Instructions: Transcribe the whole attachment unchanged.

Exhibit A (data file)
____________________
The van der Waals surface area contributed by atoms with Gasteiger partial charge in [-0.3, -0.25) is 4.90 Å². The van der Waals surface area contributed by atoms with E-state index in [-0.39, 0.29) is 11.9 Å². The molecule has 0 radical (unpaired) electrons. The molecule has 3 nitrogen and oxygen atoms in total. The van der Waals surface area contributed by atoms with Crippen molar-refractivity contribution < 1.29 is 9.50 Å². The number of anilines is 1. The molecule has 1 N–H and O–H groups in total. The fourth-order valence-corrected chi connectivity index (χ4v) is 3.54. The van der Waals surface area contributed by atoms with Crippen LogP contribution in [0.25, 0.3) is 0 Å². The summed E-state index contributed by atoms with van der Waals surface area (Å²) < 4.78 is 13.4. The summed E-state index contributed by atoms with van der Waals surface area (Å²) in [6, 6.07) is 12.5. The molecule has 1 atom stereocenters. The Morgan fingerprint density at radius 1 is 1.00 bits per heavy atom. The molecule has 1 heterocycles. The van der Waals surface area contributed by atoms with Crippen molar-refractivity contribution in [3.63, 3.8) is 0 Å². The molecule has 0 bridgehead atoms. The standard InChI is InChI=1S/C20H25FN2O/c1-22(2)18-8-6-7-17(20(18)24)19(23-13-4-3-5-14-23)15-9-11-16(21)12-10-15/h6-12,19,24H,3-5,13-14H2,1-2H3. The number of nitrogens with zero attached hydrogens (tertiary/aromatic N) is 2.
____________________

The van der Waals surface area contributed by atoms with Gasteiger partial charge in [-0.3, -0.25) is 4.90 Å². The van der Waals surface area contributed by atoms with E-state index in [-0.39, 0.29) is 11.9 Å². The molecule has 0 radical (unpaired) electrons. The molecule has 3 nitrogen and oxygen atoms in total. The van der Waals surface area contributed by atoms with Crippen molar-refractivity contribution < 1.29 is 9.50 Å². The number of anilines is 1. The molecule has 1 N–H and O–H groups in total. The fourth-order valence-corrected chi connectivity index (χ4v) is 3.54. The van der Waals surface area contributed by atoms with Crippen LogP contribution in [0.25, 0.3) is 0 Å². The summed E-state index contributed by atoms with van der Waals surface area (Å²) < 4.78 is 13.4. The summed E-state index contributed by atoms with van der Waals surface area (Å²) in [6, 6.07) is 12.5. The molecule has 1 atom stereocenters. The Morgan fingerprint density at radius 1 is 1.00 bits per heavy atom. The molecule has 1 heterocycles. The van der Waals surface area contributed by atoms with Crippen molar-refractivity contribution in [3.63, 3.8) is 0 Å². The molecule has 0 bridgehead atoms. The standard InChI is InChI=1S/C20H25FN2O/c1-22(2)18-8-6-7-17(20(18)24)19(23-13-4-3-5-14-23)15-9-11-16(21)12-10-15/h6-12,19,24H,3-5,13-14H2,1-2H3. The number of nitrogens with zero attached hydrogens (tertiary/aromatic N) is 2.